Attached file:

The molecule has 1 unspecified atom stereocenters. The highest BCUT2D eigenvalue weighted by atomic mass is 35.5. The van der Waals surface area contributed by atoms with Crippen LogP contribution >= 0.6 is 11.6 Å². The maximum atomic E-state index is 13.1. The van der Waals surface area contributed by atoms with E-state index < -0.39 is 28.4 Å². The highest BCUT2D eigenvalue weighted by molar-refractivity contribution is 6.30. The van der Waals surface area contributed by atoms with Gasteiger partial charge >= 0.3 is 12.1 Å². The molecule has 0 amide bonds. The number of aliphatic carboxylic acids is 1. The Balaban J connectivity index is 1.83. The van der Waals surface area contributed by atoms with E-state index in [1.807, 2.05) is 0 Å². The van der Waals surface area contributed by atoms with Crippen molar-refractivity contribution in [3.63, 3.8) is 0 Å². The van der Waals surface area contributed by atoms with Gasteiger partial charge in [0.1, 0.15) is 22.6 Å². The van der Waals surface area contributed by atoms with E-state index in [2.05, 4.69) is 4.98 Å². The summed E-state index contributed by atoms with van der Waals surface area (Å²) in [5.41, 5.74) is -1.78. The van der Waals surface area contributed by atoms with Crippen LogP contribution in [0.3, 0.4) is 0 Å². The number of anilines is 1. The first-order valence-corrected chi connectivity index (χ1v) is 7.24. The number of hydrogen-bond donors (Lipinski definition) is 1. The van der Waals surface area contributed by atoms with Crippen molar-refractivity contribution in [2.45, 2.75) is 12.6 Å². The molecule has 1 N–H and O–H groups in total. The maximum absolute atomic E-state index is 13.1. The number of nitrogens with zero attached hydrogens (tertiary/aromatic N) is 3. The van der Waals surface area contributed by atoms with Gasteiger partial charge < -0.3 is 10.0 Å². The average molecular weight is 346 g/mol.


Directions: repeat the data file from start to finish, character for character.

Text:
The molecule has 1 unspecified atom stereocenters. The highest BCUT2D eigenvalue weighted by atomic mass is 35.5. The van der Waals surface area contributed by atoms with Crippen LogP contribution >= 0.6 is 11.6 Å². The maximum atomic E-state index is 13.1. The van der Waals surface area contributed by atoms with E-state index < -0.39 is 28.4 Å². The highest BCUT2D eigenvalue weighted by molar-refractivity contribution is 6.30. The van der Waals surface area contributed by atoms with Gasteiger partial charge >= 0.3 is 12.1 Å². The molecule has 0 amide bonds. The number of aliphatic carboxylic acids is 1. The Balaban J connectivity index is 1.83. The van der Waals surface area contributed by atoms with E-state index in [1.807, 2.05) is 0 Å². The van der Waals surface area contributed by atoms with Crippen molar-refractivity contribution in [3.63, 3.8) is 0 Å². The van der Waals surface area contributed by atoms with Gasteiger partial charge in [0.1, 0.15) is 22.6 Å². The van der Waals surface area contributed by atoms with E-state index in [2.05, 4.69) is 4.98 Å². The summed E-state index contributed by atoms with van der Waals surface area (Å²) in [5.41, 5.74) is -1.78. The van der Waals surface area contributed by atoms with Crippen LogP contribution in [0.3, 0.4) is 0 Å². The number of anilines is 1. The first-order valence-corrected chi connectivity index (χ1v) is 7.24. The number of hydrogen-bond donors (Lipinski definition) is 1. The van der Waals surface area contributed by atoms with Crippen molar-refractivity contribution in [2.45, 2.75) is 12.6 Å². The molecule has 1 N–H and O–H groups in total. The maximum absolute atomic E-state index is 13.1. The number of nitrogens with zero attached hydrogens (tertiary/aromatic N) is 3. The van der Waals surface area contributed by atoms with Gasteiger partial charge < -0.3 is 10.0 Å². The average molecular weight is 346 g/mol.